This activity is not guaranteed to be delivered by the communications team as it is not agreed in the revised annual communications strategy for the council 2020/21 signed off by cabinet and the corporate leadership team.
Services should ask themselves if their potential communications demand requests are business critical during this time of national crisis.
If so, and the communications team does not have the resource to deliver this bronze activity, services will deliver it themselves. This will be done via templates provided by the communications team and must follow all council guidelines on corporate identity, tone of voice, social media use, the pre-election period and other related policies.
What are they, how long to they take to deliver, and how should we use them?
Campaigns take time to do well. A lot of time.
They should always be insight-led and be focused on the most important work of the council. Not all of the council’s work could and should be the focus of a communications campaign.
Spread campaigns too thin and they become watered-down and as a result less effective.
They eat up resource too – time for sure but also sometimes budget.
Councils should not be trying to deliver dozens of campaigns per year. It isn’t practical.
Instead Cabinets and leadership teams should be agreeing the most important council priorities and agreeing and supporting the campaigns which will underpin them. Five or six key campaigns per year is a sensible target for most councils.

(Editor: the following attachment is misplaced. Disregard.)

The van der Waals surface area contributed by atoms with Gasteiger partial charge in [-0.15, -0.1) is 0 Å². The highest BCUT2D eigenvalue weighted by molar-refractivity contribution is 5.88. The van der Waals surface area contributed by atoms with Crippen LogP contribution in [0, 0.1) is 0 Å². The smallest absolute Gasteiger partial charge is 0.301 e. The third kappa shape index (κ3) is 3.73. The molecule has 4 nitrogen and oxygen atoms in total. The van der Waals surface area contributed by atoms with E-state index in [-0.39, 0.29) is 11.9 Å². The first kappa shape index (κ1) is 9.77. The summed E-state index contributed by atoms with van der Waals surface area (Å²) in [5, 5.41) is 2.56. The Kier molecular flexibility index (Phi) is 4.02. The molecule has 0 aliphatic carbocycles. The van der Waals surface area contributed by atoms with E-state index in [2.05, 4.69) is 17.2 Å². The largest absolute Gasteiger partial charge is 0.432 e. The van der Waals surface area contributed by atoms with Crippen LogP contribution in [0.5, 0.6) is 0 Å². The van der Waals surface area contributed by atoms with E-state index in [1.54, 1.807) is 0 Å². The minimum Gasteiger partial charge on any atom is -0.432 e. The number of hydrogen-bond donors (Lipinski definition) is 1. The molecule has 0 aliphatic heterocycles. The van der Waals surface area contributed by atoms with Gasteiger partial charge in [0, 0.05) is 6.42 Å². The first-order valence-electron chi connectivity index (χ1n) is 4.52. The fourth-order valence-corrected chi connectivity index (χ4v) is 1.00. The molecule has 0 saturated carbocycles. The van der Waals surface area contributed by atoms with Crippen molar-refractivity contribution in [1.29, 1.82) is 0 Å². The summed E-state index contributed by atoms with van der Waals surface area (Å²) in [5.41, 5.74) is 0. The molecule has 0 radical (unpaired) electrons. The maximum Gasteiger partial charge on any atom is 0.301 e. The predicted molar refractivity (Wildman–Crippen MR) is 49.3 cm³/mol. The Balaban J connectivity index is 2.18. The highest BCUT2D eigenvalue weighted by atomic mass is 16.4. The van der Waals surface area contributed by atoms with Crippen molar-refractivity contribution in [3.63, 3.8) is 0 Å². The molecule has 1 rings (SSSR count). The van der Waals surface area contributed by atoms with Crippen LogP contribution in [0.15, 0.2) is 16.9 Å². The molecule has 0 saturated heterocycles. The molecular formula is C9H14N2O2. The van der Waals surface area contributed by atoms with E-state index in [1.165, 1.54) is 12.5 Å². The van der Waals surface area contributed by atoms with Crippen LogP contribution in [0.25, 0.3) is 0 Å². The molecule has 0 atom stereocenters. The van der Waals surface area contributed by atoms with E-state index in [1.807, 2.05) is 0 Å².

Of course, it depends upon available resource, which will differ form council to council, and of course priorities can change as new challenges emerge. But COVID-19 has really focused our minds and prompted a rethink on which services and initiatives are important. In turn, this means councils need to strip back and do less of the communications activity which doesn’t add value to our residents and businesses.
Less can be more and that should be a guiding principle for the work of the communications team if recovery is to be a realistic deliverable for the team.
How long do campaigns take to deliver?
It’s a good question and can vary greatly. A campaign can take just a day to run – think of the LGA’s ‘annual ‘Our Day’ initiative on social media and online. But a huge amount of prep, planning and content creation goes into the campaign ahead of the day, as well as evaluation, learning and reporting back afterwards.
Other campaigns in effect could constantly run. Fostering and adoption is a good example, where, for many councils, it’s a continual challenge and priority every year.
Communications teams need to be given time and space to think, research, plan and create their strategic campaigns. They can’t be turned around in 10 minutes.
So it’s important that councils build this into their planning processes and internal timelines.
Here’s an example timeline for the creation of a campaign – this one is for a recruitment campaign to attract social care workers to a council